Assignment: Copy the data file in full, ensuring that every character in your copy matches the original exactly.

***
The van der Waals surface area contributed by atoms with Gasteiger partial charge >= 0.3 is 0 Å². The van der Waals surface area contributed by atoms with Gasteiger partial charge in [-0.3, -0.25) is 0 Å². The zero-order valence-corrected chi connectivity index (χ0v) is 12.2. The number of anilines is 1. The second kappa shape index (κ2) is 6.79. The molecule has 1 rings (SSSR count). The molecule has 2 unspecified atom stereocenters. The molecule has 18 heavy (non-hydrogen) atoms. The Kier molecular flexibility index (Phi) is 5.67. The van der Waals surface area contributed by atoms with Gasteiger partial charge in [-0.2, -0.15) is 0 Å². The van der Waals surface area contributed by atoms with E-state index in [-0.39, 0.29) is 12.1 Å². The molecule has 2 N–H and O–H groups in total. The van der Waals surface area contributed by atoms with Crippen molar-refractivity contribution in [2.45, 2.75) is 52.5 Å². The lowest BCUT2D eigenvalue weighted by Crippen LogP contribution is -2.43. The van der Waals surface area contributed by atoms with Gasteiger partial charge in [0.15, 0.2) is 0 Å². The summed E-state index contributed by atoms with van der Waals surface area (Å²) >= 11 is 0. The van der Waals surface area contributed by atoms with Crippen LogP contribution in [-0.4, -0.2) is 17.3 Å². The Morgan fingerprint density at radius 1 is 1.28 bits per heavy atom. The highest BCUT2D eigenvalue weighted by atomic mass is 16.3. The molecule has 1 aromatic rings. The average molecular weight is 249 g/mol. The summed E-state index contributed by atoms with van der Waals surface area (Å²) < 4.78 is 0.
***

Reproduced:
The van der Waals surface area contributed by atoms with Gasteiger partial charge >= 0.3 is 0 Å². The van der Waals surface area contributed by atoms with Gasteiger partial charge in [-0.3, -0.25) is 0 Å². The zero-order valence-corrected chi connectivity index (χ0v) is 12.2. The number of anilines is 1. The second kappa shape index (κ2) is 6.79. The molecule has 1 rings (SSSR count). The molecule has 2 unspecified atom stereocenters. The molecule has 18 heavy (non-hydrogen) atoms. The Kier molecular flexibility index (Phi) is 5.67. The van der Waals surface area contributed by atoms with Gasteiger partial charge in [-0.2, -0.15) is 0 Å². The van der Waals surface area contributed by atoms with E-state index in [-0.39, 0.29) is 12.1 Å². The molecule has 2 N–H and O–H groups in total. The van der Waals surface area contributed by atoms with Crippen molar-refractivity contribution in [2.45, 2.75) is 52.5 Å². The lowest BCUT2D eigenvalue weighted by Crippen LogP contribution is -2.43. The van der Waals surface area contributed by atoms with Gasteiger partial charge in [0.15, 0.2) is 0 Å². The summed E-state index contributed by atoms with van der Waals surface area (Å²) >= 11 is 0. The van der Waals surface area contributed by atoms with Crippen LogP contribution in [-0.4, -0.2) is 17.3 Å². The Morgan fingerprint density at radius 1 is 1.28 bits per heavy atom. The highest BCUT2D eigenvalue weighted by atomic mass is 16.3. The molecule has 1 aromatic rings. The average molecular weight is 249 g/mol. The summed E-state index contributed by atoms with van der Waals surface area (Å²) < 4.78 is 0.